Trump insisted on Monday that a attack driven by Suleimani was imminent but that “it doesn’t really matter because of his horrible past”, reflecting growing suspicions that the drone strike was more about what the general had done rather than what he was planning to do, which raises questions about its legality under international law and the US constitution.

There were also questions over whether it helped or hindered the Trump administration’s objectives. The killing of an icon of the Islamic revolution initially galvanised support for the government, bringing millions of Iranians out on to the streets. But that burst of enthusiasm was extinguished by the feckless behaviour of Iranian officials over the downing of PS752, redirecting public ire at the incompetence and callousness of the system overseen by the supreme leader, Ayatollah Ali Khamenei.

Bolton, now out of the White House, tweeted: “The Khamenei regime has never been under more stress. Regime change is in the air.”

Most analysts pointed out that the Islamic Republic has withstood extreme stress and popular dissatisfaction before and survived, usually by stepping up its own brutality. Many also believe the most likely consequence of a fall of the current system would be some kind of military government in which the Revolutionary Guard would play a dominant role.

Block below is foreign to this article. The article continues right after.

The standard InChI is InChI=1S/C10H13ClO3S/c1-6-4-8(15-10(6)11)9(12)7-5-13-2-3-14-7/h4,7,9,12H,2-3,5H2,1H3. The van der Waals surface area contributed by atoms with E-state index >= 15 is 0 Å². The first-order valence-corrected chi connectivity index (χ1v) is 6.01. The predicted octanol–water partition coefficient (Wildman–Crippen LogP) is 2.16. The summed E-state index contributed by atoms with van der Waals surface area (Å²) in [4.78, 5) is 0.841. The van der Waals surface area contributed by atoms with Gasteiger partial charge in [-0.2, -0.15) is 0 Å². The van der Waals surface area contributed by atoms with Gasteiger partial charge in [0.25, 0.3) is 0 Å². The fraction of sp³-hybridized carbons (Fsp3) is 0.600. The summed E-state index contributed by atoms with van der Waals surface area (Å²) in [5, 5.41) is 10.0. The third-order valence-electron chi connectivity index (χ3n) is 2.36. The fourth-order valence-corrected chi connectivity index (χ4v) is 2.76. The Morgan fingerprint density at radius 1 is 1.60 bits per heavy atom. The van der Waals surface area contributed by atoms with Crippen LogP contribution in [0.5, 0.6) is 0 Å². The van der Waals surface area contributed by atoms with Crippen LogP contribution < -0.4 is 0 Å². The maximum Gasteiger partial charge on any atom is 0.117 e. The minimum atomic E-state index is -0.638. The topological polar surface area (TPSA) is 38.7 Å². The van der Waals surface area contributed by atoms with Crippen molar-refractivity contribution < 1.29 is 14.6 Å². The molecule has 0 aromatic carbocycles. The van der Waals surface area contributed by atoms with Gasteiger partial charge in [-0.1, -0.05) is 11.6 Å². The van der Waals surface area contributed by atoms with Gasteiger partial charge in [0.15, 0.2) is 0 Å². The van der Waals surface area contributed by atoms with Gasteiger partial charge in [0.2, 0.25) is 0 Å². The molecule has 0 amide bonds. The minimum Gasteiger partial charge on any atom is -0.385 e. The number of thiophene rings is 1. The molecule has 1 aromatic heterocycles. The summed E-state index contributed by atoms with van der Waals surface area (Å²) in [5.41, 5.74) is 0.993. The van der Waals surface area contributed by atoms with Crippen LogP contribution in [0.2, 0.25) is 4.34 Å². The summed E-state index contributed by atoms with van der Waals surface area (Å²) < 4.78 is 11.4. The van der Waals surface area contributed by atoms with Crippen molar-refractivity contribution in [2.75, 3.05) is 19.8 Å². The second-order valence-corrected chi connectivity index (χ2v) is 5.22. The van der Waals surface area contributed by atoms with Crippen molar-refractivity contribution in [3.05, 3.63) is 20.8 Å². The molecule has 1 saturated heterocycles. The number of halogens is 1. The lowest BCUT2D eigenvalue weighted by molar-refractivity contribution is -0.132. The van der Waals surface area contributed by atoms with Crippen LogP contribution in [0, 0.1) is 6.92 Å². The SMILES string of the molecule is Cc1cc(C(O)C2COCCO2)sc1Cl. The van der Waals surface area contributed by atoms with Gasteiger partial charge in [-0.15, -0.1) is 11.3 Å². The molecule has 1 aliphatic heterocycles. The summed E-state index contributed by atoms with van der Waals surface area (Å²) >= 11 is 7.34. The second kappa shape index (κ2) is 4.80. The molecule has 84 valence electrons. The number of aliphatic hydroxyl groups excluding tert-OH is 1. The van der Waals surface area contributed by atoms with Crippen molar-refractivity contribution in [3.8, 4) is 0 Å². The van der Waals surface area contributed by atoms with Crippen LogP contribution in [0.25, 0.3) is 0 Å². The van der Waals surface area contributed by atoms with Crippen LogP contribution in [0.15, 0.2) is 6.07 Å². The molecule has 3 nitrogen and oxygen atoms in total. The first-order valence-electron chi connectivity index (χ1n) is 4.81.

Dina Esfandiary, a fellow at the Century Foundation, said the best Washington could do would be to relax sanctions and the travel ban and then stay out of the way. She said: “At the risk of sounding brutal I think the best way of capitalising on that opportunity would be for the US and everybody else to butt out and let the Iranians figure out what it is that they want and how to bring about the change that they want.”

Both sides have undoubtedly been weakened in the region. Iran has lost credibility and also the services of Suleimani, who had a unique aptitude to work the complex world of rival militias in Iraq and Syria to Iran’s advantage.

The US has become an unwelcome guest in Iraq, a strategic foothold that is critical for it to fend off the threat of Islamic State and other extremist groups from a distance. It has ignored repeated Iraqi invitations to withdraw its troops, but that seems an unlikely recipe for long-term influence.

Both sides would benefit from a negotiated compromise at this point. Trump has repeatedly signalled that he would be ready for negotiations, and even in the fury that followed the Suleimani killing, Iranian officials kept the door open to talks. The barriers to such negotiations are largely domestic and political on both sides.

Dennis Ross, who served as a diplomat in the Middle East for several previous administrations, suggested that Vladimir Putin, who is looking for opportunities to expand Russian influence could seize the moment to become a mediator.

“What an irony it would be, indeed, if Trump’s attraction to Putin could offer a pathway to defusing the Iranian threat,” Ross wrote in the Washington Post.